Repairer Driven News
« Back « PREV Article  |  NEXT Article »

‘Leaky’ shop profit? OEC manager says there are simple fixes to consider

By on
Business Practices
Share This:

As claim severity increases and shop backlogs decrease, collision repair facilities may be noticing a difference in profit and are looking to tighten operations to keep revenues up.

That may sound daunting but it doesn’t have to be.

Taylor Moss, OEConnection repair intelligent team manager, shared some tips on how to seal up “leaky profit” during this year’s Southeast Collision Conference in May.

According to Moss, other ways the collision industry continues to evolve and is likely affecting shop profit include advanced driver assistance system (ADAS) calibrations increasing severity, parts availability recently normalizing, and the increased purchase prices of vehicles upping salvage value and, thus, total losses.

He said the most impactful and quickly fixable causes of “leaky profit” are:

    • Weak policies
    • Not capturing enough business on the front end because of poor customer service
    • State of the shop’s physical presence — customers want a clean and comfortable space with free offerings, such as WiFi, snacks, or drinks
    • Eating increased costs of parts, for example, by not charging customers more as those prices go up on the shop’s end

Fifty-seven people out of 100 have an estimate done after talking to a shop while only 32 proceed with having repairs done, largely due to poor communication, according to Moss’s research.

Potential customers also likely won’t call a shop back if they’re told to go get an estimate through insurance first before the shop helps them with the repair process.

Customers want to be able to make progress toward their vehicle getting back on the road at any time so shops that don’t have a way to capture customers after hours are losing business, Moss said. He recommends having AI answer after-hours calls to move customers forward in the repair process with empathy. If a caller doesn’t want to speak to AI, they can be sent to voicemail.

To improve phone communication by employees, Moss said a good idea is to use ChatGPT to create a phone script that shows empathy for the customer who’s been in a car accident, tells them the facility has advanced tools and training to fix their vehicle properly and educates them on the process of getting their car repaired.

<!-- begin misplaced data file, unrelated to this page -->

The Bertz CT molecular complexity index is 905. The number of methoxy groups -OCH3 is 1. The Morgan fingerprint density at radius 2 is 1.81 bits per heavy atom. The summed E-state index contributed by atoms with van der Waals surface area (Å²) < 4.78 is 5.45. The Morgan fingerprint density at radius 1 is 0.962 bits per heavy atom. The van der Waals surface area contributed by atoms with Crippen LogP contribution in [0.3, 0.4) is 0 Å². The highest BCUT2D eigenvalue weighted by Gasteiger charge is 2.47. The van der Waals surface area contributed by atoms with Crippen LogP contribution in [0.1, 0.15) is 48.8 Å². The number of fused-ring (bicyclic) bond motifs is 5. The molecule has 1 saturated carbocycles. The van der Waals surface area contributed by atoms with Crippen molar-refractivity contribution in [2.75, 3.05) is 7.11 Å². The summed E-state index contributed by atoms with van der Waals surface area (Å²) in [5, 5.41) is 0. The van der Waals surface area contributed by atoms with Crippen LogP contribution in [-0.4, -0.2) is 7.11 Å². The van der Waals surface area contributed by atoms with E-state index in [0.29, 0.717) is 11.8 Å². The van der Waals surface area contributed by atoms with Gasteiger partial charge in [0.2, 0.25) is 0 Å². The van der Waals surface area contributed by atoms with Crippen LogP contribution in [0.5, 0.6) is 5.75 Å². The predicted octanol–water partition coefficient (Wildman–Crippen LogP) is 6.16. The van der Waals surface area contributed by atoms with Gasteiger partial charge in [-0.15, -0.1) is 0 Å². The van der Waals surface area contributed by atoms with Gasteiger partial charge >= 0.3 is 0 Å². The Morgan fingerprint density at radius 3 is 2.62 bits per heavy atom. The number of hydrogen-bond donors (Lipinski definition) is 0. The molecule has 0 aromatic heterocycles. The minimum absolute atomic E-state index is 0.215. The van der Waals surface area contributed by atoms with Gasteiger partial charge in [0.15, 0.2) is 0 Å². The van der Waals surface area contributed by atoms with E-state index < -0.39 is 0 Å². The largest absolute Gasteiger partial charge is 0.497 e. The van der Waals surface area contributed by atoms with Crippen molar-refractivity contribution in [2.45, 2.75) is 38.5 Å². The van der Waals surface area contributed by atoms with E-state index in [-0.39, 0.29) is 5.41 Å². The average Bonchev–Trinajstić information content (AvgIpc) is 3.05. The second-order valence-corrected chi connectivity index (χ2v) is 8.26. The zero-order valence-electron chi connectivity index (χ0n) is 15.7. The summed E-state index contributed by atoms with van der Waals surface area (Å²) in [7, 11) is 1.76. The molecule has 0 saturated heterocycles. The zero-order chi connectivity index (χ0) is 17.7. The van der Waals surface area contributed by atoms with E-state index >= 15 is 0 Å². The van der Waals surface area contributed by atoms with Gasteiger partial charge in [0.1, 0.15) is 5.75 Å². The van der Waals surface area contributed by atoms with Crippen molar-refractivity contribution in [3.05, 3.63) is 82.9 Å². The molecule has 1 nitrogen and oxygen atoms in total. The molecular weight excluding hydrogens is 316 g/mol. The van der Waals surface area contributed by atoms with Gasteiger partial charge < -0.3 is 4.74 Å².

Customers tend to like two-way texting as well, which Moss said isn’t all that expensive of a service to have on deck. In fact, a growing percentage of the collision industry customer base — Millennials and Gen Z — prefer texting over calls and emails, he said.

“The bottom line here is that the customer has been conditioned to expect nicer, better service; more white glove service than they ever had before,” Moss said. “The nicer you can make that experience, the better.”

A good online presence for your shop should be at the forefront of bringing in customers, Moss said. That’s because customers think businesses that don’t have websites aren’t legitimate or are out of business and outdated or desktop-only oriented websites conveys your shop is out of date, non-responsive, and doesn’t care about their customers, he said.

By the numbers, Moss said that looks like:

    • 75% of people judge a company’s credibility based on its website design
    • 94% of first impressions are design-related
    • 38% of people stop engaging with a website that is badly designed
    • 48% say web design is the most important factor in determining credibility

Websites should be easy to navigate so users can find what they’re looking for. Customers also rely heavily on online reviews when choosing a shop.

When it comes to estimators, blueprinters, and CSRs, Moss provided some questions to keep in mind:

    • Are we finding all the operations we need to perform?
    • Are we getting paid for the work we do?
    • Do we bill for all the work we do?
    • Do we get pushback from payers due to lack of documentation?
    • Is consistency an issue?

Moss suggests using software to doublecheck estimates and repair plans for procedures and items that should be billed for that may have been missed.


Featured image: Taylor Moss with OEConnection speaks during the 2024 Southeast Collision Conference in Greensboro, North Carolina. (Lurah Lowery/Repairer Driven News)

Share This:

Tagged with: